Individuals invited to an imaginary Rosslyn of today would be invited inside to seek to uncover their own wisdoms in a way that added to the experience of humanity. Invited individually and collectively to see and learn with their own eyes. Rosslyn has a message today which remains as important to our generation as it was to their generation. Somethings change, many of the important values that span the centuries do not. It is that which we do not know, that outlines that which we feel as 'knowable'. It is what is unseen that moves the navigators compass.

I do not see only hidden messages in Rosslyn as much as a sincere practical attempt to combine the diverse and multitude of messages of human kind into a unity. Now that is not to derogate from the many myths, stories and legends each with their own mysteries that are contained in Rosslyn. To draw upon an analogy, if we focus on the individual voices alone we may miss the chorus that combines their individual voices into a greater choir. I do not perceive any hidden design or singularity of message in so far as a difficulty or inability of the Rosslyn viewer to stand far enough back to see that the entire monument may well have been the message, not its parts alone.

The individual pieces and carvings of a Rosslyn if constructed today would collectively give their message to the harmony which is mankinds striving for spiritual and religious understanding. Every carving, every dimension would have a higher purpose to the invitee to combine their experience into an experience that is the human journey. If Rosslyn was built today it would be a place for learning, and a site for seeking wider understandings and knowledge. It would exist today as a place where the parisioners could combine their sharing voices and understandings in worship and fellowship for those forces which connect them to one another. The connectivity of our human condition is far more important than that which divides them from one another. A new paridigm from an old one, new yet old.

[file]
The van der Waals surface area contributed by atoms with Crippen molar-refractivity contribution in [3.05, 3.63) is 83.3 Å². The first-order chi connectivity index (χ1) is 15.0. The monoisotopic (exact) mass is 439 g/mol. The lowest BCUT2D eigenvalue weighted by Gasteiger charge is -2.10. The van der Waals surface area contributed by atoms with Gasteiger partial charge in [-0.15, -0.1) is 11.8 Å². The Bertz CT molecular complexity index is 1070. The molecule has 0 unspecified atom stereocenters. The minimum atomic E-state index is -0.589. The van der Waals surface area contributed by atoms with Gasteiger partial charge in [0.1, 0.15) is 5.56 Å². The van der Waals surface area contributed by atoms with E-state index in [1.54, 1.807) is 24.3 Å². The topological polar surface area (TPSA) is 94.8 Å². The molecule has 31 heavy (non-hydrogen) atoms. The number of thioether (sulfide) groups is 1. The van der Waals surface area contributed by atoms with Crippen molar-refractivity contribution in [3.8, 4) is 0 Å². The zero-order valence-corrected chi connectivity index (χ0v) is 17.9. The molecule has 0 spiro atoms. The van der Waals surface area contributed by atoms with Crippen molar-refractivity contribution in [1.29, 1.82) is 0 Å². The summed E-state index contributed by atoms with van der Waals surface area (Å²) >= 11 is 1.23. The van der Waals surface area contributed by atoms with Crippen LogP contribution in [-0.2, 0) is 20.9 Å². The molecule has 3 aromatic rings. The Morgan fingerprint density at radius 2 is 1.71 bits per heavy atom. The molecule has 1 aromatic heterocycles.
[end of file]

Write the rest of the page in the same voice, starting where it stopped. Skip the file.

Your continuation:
William Sinclair and those that came before and after are to be honoured for their lives and their times. But perhaps above all theirs is a message silently enduring in stone that remains lasting. Their message lies in the many stories carved in and in the foundations and throughout combined in harmony that is simple and yet complex.

We perhaps can identify with the apprentice that looks down having proved his knowledge and perhaps knowing more than the Master, but never quite knowing it all. He carved a pillar of beauty. But why the pillar was constructed may have been unknown to our apprentice. The importance of the pillar lies inside the understandings of the great Architect. The mystery continues in silent testament and winds around and up the pillar(s) to something mysterious and yet beautiful, simple and complex, but the value is in the meaning behind the pillar.

So it is with Rosslyn, the whole edifice and entire complex that was. Perhaps pointing to a hope for something to be appreciated by the generations that followed, something mysterious and yet beautiful, simple and complex which underlies the meaning of Rosslyn. But imagine if it were built today? What a hope for an transcultural understanding and appreciation. The more that we are diverse the more we are all connected. From Niven Sinclair;

"The mystery, the mystique, the esoteric
    has always been there
but there is also something much deeper
    which goes far beneath the foundations
    of reason and experience."
It may be something that we all really know deep inside ourselves.

Respectfully submitted
Neil Sinclair

Last changed: 00/05/02 21:48:48 [Clan Sinclair]